The modules included in the plugin are based on the priorities of the performance team contributors who meet weekly in the #performance Slack channel to discuss the ongoing efforts and priorities. The performance team takes into account the impact of different features while prioritizing work, and the modules included are also influenced by contributor interest. So far, over 250 people have joined the performance SlackSlackSlack is a Collaborative Group Chat Platform https://slack.com/. The WordPress community has its own Slack Channel at https://make.wordpress.org/chat/. channel, with many of them participating in the weekly chats and reporting issues on GitHub. While code contributions to the plugin so far have been limited to just slightly more than 10 contributors, the performance team is confident that the volume of code contributions will increase over time, especially as the plugin starts seeing increased usage.
Which features come with this initial Performance Lab plugin version?
This initial release of the Performance Lab plugin (1.0.0-beta.1) comes with the following modules:
Persistent Object Cache Health Check: Adds a persistent object cache check for sites with non-trivial amounts of data in Site Health status. View related GitHub issues
To test the WebP Uploads module, upload some JPEG images to the Media Library, and the module should ensure that the sub-sized versions are also generated in WebP and then used in the front-end when embedding such uploaded images in a post.
To test the other three modules, visit the Site Health status tab, where each module adds a corresponding new check:
The Audit Enqueued Assets module monitors the amount of scripts and stylesheets enqueued on your homepage.
The WebP support module checks whether your server environment supports creating WebP images.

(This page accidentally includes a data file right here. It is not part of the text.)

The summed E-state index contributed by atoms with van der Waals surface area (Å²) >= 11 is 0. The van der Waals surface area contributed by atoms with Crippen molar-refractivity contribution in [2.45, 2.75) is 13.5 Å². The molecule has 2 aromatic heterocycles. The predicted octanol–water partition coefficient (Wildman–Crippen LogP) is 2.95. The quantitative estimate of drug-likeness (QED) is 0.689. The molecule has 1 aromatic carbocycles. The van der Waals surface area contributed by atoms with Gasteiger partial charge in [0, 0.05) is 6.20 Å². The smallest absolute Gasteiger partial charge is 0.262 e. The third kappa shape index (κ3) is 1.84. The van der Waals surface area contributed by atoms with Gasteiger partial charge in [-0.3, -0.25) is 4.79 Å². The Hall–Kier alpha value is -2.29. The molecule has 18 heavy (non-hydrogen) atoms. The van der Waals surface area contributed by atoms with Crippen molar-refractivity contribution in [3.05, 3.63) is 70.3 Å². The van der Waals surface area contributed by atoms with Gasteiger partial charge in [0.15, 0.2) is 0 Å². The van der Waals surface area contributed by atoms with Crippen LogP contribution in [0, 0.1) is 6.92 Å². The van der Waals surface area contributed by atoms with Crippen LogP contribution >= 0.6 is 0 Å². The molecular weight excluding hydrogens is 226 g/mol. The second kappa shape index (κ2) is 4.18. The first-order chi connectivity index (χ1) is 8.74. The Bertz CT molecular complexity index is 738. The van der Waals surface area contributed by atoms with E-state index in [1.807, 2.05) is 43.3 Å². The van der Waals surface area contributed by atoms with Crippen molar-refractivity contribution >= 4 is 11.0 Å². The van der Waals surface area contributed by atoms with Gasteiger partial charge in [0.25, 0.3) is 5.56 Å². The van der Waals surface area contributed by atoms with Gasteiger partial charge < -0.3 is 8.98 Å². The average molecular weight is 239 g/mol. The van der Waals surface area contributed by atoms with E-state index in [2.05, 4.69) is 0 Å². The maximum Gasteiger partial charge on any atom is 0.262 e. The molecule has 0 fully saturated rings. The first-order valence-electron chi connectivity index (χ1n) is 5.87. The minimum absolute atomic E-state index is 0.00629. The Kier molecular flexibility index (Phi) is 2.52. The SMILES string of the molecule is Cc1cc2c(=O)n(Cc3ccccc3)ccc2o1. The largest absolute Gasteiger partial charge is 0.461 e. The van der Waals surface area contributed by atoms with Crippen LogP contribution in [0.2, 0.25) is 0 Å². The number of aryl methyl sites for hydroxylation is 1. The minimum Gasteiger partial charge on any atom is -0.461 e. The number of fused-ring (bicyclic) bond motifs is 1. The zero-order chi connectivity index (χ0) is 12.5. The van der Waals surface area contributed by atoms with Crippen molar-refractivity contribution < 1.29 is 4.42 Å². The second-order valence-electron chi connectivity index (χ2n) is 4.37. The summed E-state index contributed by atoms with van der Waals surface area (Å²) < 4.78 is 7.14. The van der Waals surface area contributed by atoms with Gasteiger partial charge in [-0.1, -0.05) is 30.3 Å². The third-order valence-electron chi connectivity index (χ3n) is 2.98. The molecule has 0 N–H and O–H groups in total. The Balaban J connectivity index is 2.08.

The Persistent Object Cache Health Check promotes usage of an external object cache depending on the amount of data on your site.
Remember that each module you would like to test has to be activated via the plugin’s settings screen at Settings > Performance. Non-experimental modules are enabled by default. If you want to test the modules individually in isolation, you can toggle them one by one.
To learn more about the modules, you can use the GitHubGitHubGitHub is a website that offers online implementation of git repositories that can easily be shared, copied and modified by other developers. Public repositories are free to host, private repositories require a paid subscription. GitHub introduced the concept of the ‘pull request’ where code changes done in branches by contributors can be reviewed and discussed before being merged be the repository owner. https://github.com/ labels to follow along their development via the links from the list above. You can also review the full release changelog.
How can I support the Performance Lab plugin?
Since the Performance Lab plugin is a beta testing plugin, the most straightforward way of contributing is to use it! Test the individual modules, try to break them, explore edge-cases etc. Any feedback or bugbugA bug is an error or unexpected result. Performance improvements, code optimization, and are considered enhancements, not defects. After feature freeze, only bugs are dealt with, with regressions (adverse changes from the previous version) being the highest priority. reports are welcome as GitHub issues or alternatively as wordpress.org support forum requests. If you have found a bug and already discovered a fix for it, you can submit a pull request. You’re also invited to share your feedback in a review. Last but not least, share the news! Only with a solid number of regular testers can the features in this plugin mature over time.
Another area to contribute to the plugin is localization. If you speak a language other than English, help make the Performance Lab plugin available in your localeLocaleA locale is a combination of language and regional dialect. Usually locales correspond to countries, as is the case with Portuguese (Portugal) and Portuguese (Brazil). Other examples of locales include Canadian English and U.S. English. by contributing translations.
Many thanks to all the community volunteers that have contributed to the Performance Lab plugin and the overall efforts of the performance team so far! This beta release is a major milestone and just the beginning – let’s continue from here.